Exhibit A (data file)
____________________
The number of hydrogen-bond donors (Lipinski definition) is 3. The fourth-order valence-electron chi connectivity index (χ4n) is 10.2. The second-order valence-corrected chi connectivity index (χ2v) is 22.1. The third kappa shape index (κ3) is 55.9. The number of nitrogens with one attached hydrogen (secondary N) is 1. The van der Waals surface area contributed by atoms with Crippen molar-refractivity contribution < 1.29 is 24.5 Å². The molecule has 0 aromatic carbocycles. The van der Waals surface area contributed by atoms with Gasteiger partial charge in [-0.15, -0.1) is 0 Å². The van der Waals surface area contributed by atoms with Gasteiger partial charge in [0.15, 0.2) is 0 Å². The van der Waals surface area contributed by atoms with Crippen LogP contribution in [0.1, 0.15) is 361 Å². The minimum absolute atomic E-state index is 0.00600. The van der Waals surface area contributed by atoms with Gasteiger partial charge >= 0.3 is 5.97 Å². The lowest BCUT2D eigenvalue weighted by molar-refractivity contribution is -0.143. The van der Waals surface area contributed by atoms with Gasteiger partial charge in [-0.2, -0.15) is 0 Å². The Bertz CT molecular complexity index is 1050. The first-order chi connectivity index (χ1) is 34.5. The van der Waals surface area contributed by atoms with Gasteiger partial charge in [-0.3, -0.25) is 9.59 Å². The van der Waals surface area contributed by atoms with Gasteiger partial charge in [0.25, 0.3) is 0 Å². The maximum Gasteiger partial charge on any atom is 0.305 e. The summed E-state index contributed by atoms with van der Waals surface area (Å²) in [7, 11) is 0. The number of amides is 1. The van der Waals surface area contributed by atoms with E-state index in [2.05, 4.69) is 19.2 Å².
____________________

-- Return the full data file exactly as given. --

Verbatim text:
The number of hydrogen-bond donors (Lipinski definition) is 3. The fourth-order valence-electron chi connectivity index (χ4n) is 10.2. The second-order valence-corrected chi connectivity index (χ2v) is 22.1. The third kappa shape index (κ3) is 55.9. The number of nitrogens with one attached hydrogen (secondary N) is 1. The van der Waals surface area contributed by atoms with Crippen molar-refractivity contribution < 1.29 is 24.5 Å². The molecule has 0 aromatic carbocycles. The van der Waals surface area contributed by atoms with Gasteiger partial charge in [-0.15, -0.1) is 0 Å². The van der Waals surface area contributed by atoms with Gasteiger partial charge in [0.15, 0.2) is 0 Å². The van der Waals surface area contributed by atoms with Crippen LogP contribution in [0.1, 0.15) is 361 Å². The minimum absolute atomic E-state index is 0.00600. The van der Waals surface area contributed by atoms with Gasteiger partial charge >= 0.3 is 5.97 Å². The lowest BCUT2D eigenvalue weighted by molar-refractivity contribution is -0.143. The van der Waals surface area contributed by atoms with Gasteiger partial charge in [-0.2, -0.15) is 0 Å². The Bertz CT molecular complexity index is 1050. The first-order chi connectivity index (χ1) is 34.5. The van der Waals surface area contributed by atoms with Gasteiger partial charge in [-0.3, -0.25) is 9.59 Å². The van der Waals surface area contributed by atoms with Gasteiger partial charge in [0.25, 0.3) is 0 Å². The maximum Gasteiger partial charge on any atom is 0.305 e. The summed E-state index contributed by atoms with van der Waals surface area (Å²) in [7, 11) is 0. The number of amides is 1. The van der Waals surface area contributed by atoms with E-state index in [2.05, 4.69) is 19.2 Å².